The 3-2 decision decided UNLV’s fate.
Only two judges favored the performance of Matthew Gomez and Jeffrey Horn — UNLV’s most successful two-person debate team — which meant the win went to the University of Kansas.
“The loss to Kansas was such a close loss,” said Jake Thompson, director of debate at UNLV. “In some ways, it would have been less upsetting if it was a 5-0 decision.”
The decision knocked Gomez and Horn out of the quarterfinals of last weekend’s National Debate Tournament, a national championship of public policy debate that they hoped to win this year. But Thompson said they should be proud of their season.
“The entire team gave it everything that they had,” Thompson said. “Matt and Jeff debated incredibly well. I think we can hold our heads high knowing we made good arguments and we debated the way we should have.”
Gomez and Horn went into the tournament nationally ranked as the No. 3 team, and it was the first time in the team’s 11-year history that Thompson believed winning the national title was possible.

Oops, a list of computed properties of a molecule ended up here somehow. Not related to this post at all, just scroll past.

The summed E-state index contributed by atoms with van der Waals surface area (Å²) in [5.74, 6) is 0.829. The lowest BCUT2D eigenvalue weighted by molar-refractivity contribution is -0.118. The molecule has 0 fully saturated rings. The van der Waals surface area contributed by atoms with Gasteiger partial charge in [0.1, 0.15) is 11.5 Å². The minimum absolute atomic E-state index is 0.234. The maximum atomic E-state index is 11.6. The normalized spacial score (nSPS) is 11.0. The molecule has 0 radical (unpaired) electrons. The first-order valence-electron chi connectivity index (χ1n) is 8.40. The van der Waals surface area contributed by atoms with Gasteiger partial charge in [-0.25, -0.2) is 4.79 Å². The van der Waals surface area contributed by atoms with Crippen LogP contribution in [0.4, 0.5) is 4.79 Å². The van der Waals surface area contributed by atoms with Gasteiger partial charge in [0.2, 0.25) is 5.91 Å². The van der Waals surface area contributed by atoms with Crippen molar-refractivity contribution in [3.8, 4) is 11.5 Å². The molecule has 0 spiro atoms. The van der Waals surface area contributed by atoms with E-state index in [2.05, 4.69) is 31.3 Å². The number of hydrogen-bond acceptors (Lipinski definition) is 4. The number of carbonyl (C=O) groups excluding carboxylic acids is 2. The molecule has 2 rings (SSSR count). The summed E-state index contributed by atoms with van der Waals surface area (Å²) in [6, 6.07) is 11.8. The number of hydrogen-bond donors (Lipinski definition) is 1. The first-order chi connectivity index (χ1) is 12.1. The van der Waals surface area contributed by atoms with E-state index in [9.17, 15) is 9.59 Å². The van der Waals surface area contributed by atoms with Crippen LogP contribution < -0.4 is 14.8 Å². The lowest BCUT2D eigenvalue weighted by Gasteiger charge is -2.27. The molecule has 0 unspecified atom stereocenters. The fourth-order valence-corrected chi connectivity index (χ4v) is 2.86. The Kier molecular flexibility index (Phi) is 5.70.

“Our program went from being a mildly successful regional program, to a national powerhouse,” Thompson said.
UNLV took two teams to the national championships last year as well. Both reached the round of 32.
“This year proved that last year wasn’t a fluke,” Thompson said. “We put some cracks in the glass ceiling last year, and this year, we shattered it.”
Gomez and Horn were also ranked as the 12th- and 15th-best individual speakers, respectively, at the debate. They’re the first two UNLV debaters to rank that high.
“That’s another reason that we smashed the glass ceiling this year,” Thompson said.
With only a few days separating him from the tournament, Gomez said Thursday that the loss still stings, but he’s proud of how far they made it.
“I don’t think we have anything to be upset about,” he said. “Going out in the quarterfinals round was both awesome and really sad. It was the end of what was a really incredible season.”
And he’s already looking to the future. He will pursue a master’s degree at UNLV next year, and stay on as a coach.
“I’m really excited for the future of the program, and I think it only goes up from here,” he said.
Horn shares in the optimism, and is already thinking of ways to improve.
“I think one thing we try to do better every year is research even more than we did the year before,” Horn said. “The teams who have the highest-quality research do really well. Next year that will be a goal for us, too.”